I, too, am grateful for that entirely unsolicited intervention from my colleague.
I also point out that I have been a strong and consistent advocate of greater investment in renewable energy for almost two decades—ever since I first took an interest in climate change when I was rather unexpectedly given ministerial responsibility for it in 1993. I believe that Britain needs investment in many forms of low-carbon technology, which of course includes nuclear power, and the suggestion that my views on the subject could possibly have been influenced by interests that I did not acquire until 2006 is simply absurd.
I warmly welcome the new Minister to his post. He comes in at a very challenging time in his Department’s history. We, as a Committee, look forward to working closely with him. We worked very closely with his predecessor, my hon. Friend Charles Hendry. I would like to take this opportunity to pay public tribute to him as an exceptionally conscientious, straightforward, knowledgeable and trustworthy Minister. He will be much missed—certainly by me, and I think by the whole Committee—and his knowledge of the issues, at a time when rather complex legislation is going through the House, is something that I hope my hon. Friend the new Minister will also soon acquire. I wish him well in his task.
I also thank my colleagues on the Committee for their work in producing not just the report that we are debating, but an extraordinary number of reports over the past 12 months. I also pay tribute to our very hard-working staff.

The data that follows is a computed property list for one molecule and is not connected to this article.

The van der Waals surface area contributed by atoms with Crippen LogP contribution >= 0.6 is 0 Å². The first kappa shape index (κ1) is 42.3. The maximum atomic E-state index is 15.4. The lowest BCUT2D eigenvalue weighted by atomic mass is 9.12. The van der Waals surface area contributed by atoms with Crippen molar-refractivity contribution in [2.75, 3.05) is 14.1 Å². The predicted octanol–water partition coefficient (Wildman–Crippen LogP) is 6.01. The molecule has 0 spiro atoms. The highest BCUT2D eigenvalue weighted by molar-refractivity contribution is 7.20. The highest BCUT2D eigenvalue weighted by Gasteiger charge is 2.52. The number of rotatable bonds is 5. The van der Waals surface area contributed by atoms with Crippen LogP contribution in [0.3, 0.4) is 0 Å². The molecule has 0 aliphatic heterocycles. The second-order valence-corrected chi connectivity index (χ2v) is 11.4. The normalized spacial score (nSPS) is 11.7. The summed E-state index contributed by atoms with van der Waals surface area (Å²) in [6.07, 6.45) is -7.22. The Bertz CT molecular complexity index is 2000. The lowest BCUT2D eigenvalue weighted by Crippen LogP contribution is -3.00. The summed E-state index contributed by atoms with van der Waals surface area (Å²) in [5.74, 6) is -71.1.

It is almost a year since the publication of the report that we are debating, and the concerns that we expressed then are almost exactly the same as those that we would express now. Britain is, of course, very dependent on imported fossil fuels for its energy, and anxieties about the level of generating capacity remain. The concerns about the fact that much of our existing capacity, in the form of the old coal and nuclear plants, will retire very soon, and about the need for that to be replaced, are as acute today—if not more acute—as they were last year. Absolutely enormous investment is needed in new capacity, storage facilities and so on. In the past year, there has still been progress, albeit insufficient, on energy efficiency, and on carbon capture and storage.
Britain remains a big net importer of energy—the figure was 29% last year. We are very lucky to have Norway on our doorstep, which is a friendly and reliable supplier of gas, but it is still desirable that we try to minimise our dependence on imports. In my view, that supports the argument for exploiting our shale gas reserves, for which we look to the Department of Energy and Climate Change for early approval, as has been recommended by the Committee. We will soon return to that subject, and I hope that we get the go-ahead soon.
Norway is a friendly supplier of gas, but even that fact cannot insulate us from future gas price spikes. Those who advocate relying mainly on gas to generate our electricity must recognise not only that, without the so far unproven economic availability of carbon capture and storage, gas cannot possibly get us to the 50 grams per kWh emissions target set by the Committee on Climate Change for 2030, but that there is also a real danger, as the Asian economies continue to grow, that global demand for gas will drive prices up, meaning that Britain’s economy will become less competitive if gas is our principal source of electricity generation.